7 comments for “Sex experts deal with sexual dysfunction

  1. Colleen N.
    October 23, 2017 at 4:23 am

    Love your work!

  2. Jane
    October 23, 2017 at 6:54 am

    Thanks Colleen! Do you have any feedback or tips for me? I’m always trying to improve on the information that I provide!

  3. Colleen N.
    October 23, 2017 at 10:15 am

    You have been doing this for a very long time Jane, I would feel out of place commenting on the content as I have been more of a psychotherapist, group therapist, etc. I believe your content is clear and direct and I really really like that. If I could say one thing it would about live video. If it were me, I would have a little more affect displayed, facial expressions etc. to draw more of an audience. That’s just me. You may have your reasons for not showing much affect or facial expressions, I don’t know. I just know your material is sound and necessary and I’m glad you’re out there! Thank you for sharing your research and wisdom.❤

  4. Jane
    October 23, 2017 at 2:23 pm

    Thanks Colleen. The truth is I am a writer and not a natural presenter. I have done the videos because I am told that some people relate better to that medium than the written word. I console myself with the fact that no one else is talking about sexuality in the explicit terms that I am – so it’s a new experience for everyone – not just me! I’m not selling sex, or trying to be ‘sexy’ or ‘seductive’ and I’m obviously not 20 years old (as everyone seems to expect a female ‘sex expert’ to be)! The content is the main focus – the presentation is as good as I can make it! I have to read the text as I can’t remember the detailed information I am presenting. Sadly my work is a one-woman-show! Thanks for the feedback – much appreciated!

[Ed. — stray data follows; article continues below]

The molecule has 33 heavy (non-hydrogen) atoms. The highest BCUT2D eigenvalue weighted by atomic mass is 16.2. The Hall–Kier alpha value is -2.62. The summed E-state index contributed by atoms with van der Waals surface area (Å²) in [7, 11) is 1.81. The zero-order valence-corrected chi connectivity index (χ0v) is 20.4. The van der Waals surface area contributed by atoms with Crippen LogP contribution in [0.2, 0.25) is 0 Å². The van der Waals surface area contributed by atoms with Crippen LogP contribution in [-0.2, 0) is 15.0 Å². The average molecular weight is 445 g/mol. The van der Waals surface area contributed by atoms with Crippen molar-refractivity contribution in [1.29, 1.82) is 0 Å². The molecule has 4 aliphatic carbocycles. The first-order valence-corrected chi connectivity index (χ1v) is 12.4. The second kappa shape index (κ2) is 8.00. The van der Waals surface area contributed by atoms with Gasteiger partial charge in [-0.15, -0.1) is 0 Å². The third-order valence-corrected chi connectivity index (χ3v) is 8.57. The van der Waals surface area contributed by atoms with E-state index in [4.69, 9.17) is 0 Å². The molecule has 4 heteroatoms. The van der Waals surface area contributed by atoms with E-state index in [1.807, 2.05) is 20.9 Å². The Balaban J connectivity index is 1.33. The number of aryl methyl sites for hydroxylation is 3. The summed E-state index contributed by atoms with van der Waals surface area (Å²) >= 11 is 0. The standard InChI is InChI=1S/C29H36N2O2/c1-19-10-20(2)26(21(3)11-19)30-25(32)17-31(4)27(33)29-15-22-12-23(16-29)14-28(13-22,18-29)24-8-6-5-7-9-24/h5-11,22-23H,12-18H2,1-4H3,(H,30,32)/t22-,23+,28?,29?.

5. Colleen N.
    October 23, 2017 at 6:51 pm

    I understand that completely, and thought that had something to do with it. I have had some people take offence to humour in group therapy (psycho-Ed style groups- never psycho dynamic). I have done many public or professional speeches so I know the value of presentation to those who listen I will continue to see your videos for the content which is so necessary- especially for therapists, and it has helped me go more into depth with my clients. Thank you again- your research is so valuable to me❤

  6. Jane
    October 23, 2017 at 7:43 pm

    Thanks Colleen. Let me know if you have any material I can promote as part of my general marketing on FB, TW & LI. I promote information that attempts to be realistic rather than fantasy based – as you probably realise! Also any research findings that are based on large sample sizes or that explain men & women’s sexual behaviours in real life.

  7. Colleen N.
    October 23, 2017 at 8:37 pm

    Yes I will, my practice is research-based and realistic, unlike LinkedIn, Facebook and Twitter which tend to be more “fluffy”​ just to establish a presence to the general public. I will be closing my practice at the end of this yr. 40 years in hospitals and private practice is enough for me, and yes I understand being a one-man show, so thank you for your collegiality, I appreciate it. Anything I come across that I think will be of interest to you, I will forward. Cheers